International Tiger Day

International Tiger Day is held annually on the 29th July. With factors including climate change, loss of habitat and hunting affecting the growing decline in numbers of tigers, this day aims to raise awareness and support tiger conservation worldwide.

Celebrate International Tiger Day in your own young learner classrooms and help teach about the importance of tigers with a collection of resources from our own big cat-inspired primary course Tiger Time below.

Tiger Time Mask

Get your students to make their own tiger masks in class with this printable template from Tiger Time. Follow the highlighted instructions from the sample Teacher's Book and help your students earn their stripes by decorating their very own Tiger mask!

Tiger Time mask and instructions

Class Activities

Quick ideas and discussion prompts for the classroom to get your students talking:

  1. Write some true or false statements on the board. In teams or as a class, discuss which statements are true and which ones are false. Try some of these statements from OneKind. Then ask your students to do something similar for another animal.
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  3. Prepare some class discussion questions, such as: ‘Would you keep a tiger is a pet? Why/Why not?’, ‘Do tigers live in Europe? Why/Why not?’
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  5. 'What can we do to protect tigers?' Get your class to design a poster based on their ideas.

Get your class researching on the internet to find the answers to the following questions:

  1. Which countries have a tiger on their flag?
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  3. What sports teams have a tiger for a mascot?
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  5. What countries have a tiger as their national animal?
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  7. How many stories or films can you name with a tiger?
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Key tiger facts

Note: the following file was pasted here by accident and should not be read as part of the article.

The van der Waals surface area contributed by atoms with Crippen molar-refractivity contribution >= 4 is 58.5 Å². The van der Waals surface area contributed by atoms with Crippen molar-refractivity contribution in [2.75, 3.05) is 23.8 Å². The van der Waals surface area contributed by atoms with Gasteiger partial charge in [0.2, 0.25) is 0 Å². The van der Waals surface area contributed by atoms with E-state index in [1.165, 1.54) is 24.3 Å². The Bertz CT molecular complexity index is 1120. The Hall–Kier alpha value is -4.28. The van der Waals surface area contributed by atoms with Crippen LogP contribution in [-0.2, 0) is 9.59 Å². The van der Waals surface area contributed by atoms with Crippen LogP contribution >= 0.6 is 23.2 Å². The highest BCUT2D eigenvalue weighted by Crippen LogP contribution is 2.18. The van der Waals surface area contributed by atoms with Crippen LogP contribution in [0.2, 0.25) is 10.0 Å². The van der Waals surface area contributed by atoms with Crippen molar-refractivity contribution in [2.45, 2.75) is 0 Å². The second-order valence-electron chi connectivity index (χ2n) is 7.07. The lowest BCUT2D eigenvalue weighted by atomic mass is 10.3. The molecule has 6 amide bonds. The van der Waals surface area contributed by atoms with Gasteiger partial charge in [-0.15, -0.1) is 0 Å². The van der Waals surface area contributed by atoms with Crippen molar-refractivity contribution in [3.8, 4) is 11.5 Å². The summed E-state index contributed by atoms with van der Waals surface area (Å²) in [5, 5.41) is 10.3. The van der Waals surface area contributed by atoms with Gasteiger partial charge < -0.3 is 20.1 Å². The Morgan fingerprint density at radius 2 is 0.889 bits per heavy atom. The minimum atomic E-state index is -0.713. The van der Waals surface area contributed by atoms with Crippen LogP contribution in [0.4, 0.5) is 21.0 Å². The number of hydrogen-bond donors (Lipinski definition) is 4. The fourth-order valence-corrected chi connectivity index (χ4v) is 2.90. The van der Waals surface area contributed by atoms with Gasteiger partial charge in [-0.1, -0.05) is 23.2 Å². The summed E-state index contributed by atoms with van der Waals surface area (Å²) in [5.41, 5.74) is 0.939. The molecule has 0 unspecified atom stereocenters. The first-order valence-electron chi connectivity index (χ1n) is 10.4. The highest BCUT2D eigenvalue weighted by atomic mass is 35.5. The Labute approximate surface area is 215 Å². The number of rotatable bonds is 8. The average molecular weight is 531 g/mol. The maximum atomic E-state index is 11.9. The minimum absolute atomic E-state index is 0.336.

Did you know?

  • Tiger is the largest cat species
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  • Tigers can swim
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  • A baby tiger is called a cub
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  • Tigers can purr    
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  • Tigers live for 10-15 years    
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  • Tigers are orange and black (but can also be white and black)    
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  • Tigers eat only meat, such as moose, deer, pigs, cows, buffalos, goats and antelope    
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  • Every tiger is unique – no two tigers have the same patterns or stripes

Numbers of tigers:

  •  Bengal tiger: Less than 2,000 
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  • Indochinese tiger: 750-1,300    
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  • Siberian tiger: Around 450    
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  • Sumatran tiger: 400-500    
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  • Malayan tiger: 600-800    
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  • South Chinese tiger: Extinct in the wild    
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  • Caspian tiger: Extinct    
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  • Javan tiger: Extinct    
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  • Bali tiger: Extinct

*source: Defenders of Wildlife: Basic facts about tigers

Useful links:

National Geographic for kids
International Tiger Day
World Wildlife Fund: Tigers